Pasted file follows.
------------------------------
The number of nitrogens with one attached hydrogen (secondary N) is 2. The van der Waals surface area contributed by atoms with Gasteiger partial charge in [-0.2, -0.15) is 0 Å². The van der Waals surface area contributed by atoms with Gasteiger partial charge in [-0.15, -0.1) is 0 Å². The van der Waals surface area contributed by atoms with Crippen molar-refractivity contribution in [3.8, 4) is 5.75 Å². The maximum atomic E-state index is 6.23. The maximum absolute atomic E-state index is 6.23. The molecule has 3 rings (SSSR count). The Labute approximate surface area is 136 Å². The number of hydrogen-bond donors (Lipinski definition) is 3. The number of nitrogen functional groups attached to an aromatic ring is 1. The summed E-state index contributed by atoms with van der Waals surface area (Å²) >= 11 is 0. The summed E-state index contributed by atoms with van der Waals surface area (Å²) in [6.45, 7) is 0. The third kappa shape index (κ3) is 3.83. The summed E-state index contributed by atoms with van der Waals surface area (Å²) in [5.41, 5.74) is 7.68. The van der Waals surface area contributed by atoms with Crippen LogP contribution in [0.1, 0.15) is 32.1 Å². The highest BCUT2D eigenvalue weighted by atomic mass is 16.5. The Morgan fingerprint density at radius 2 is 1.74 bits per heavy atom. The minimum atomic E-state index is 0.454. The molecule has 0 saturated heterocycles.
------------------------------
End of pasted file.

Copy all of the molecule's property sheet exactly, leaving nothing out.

The number of nitrogens with one attached hydrogen (secondary N) is 2. The van der Waals surface area contributed by atoms with Gasteiger partial charge in [-0.2, -0.15) is 0 Å². The van der Waals surface area contributed by atoms with Gasteiger partial charge in [-0.15, -0.1) is 0 Å². The van der Waals surface area contributed by atoms with Crippen molar-refractivity contribution in [3.8, 4) is 5.75 Å². The maximum atomic E-state index is 6.23. The maximum absolute atomic E-state index is 6.23. The molecule has 3 rings (SSSR count). The Labute approximate surface area is 136 Å². The number of hydrogen-bond donors (Lipinski definition) is 3. The number of nitrogen functional groups attached to an aromatic ring is 1. The summed E-state index contributed by atoms with van der Waals surface area (Å²) >= 11 is 0. The summed E-state index contributed by atoms with van der Waals surface area (Å²) in [6.45, 7) is 0. The third kappa shape index (κ3) is 3.83. The summed E-state index contributed by atoms with van der Waals surface area (Å²) in [5.41, 5.74) is 7.68. The van der Waals surface area contributed by atoms with Crippen LogP contribution in [0.1, 0.15) is 32.1 Å². The highest BCUT2D eigenvalue weighted by atomic mass is 16.5. The Morgan fingerprint density at radius 2 is 1.74 bits per heavy atom. The minimum atomic E-state index is 0.454. The molecule has 0 saturated heterocycles.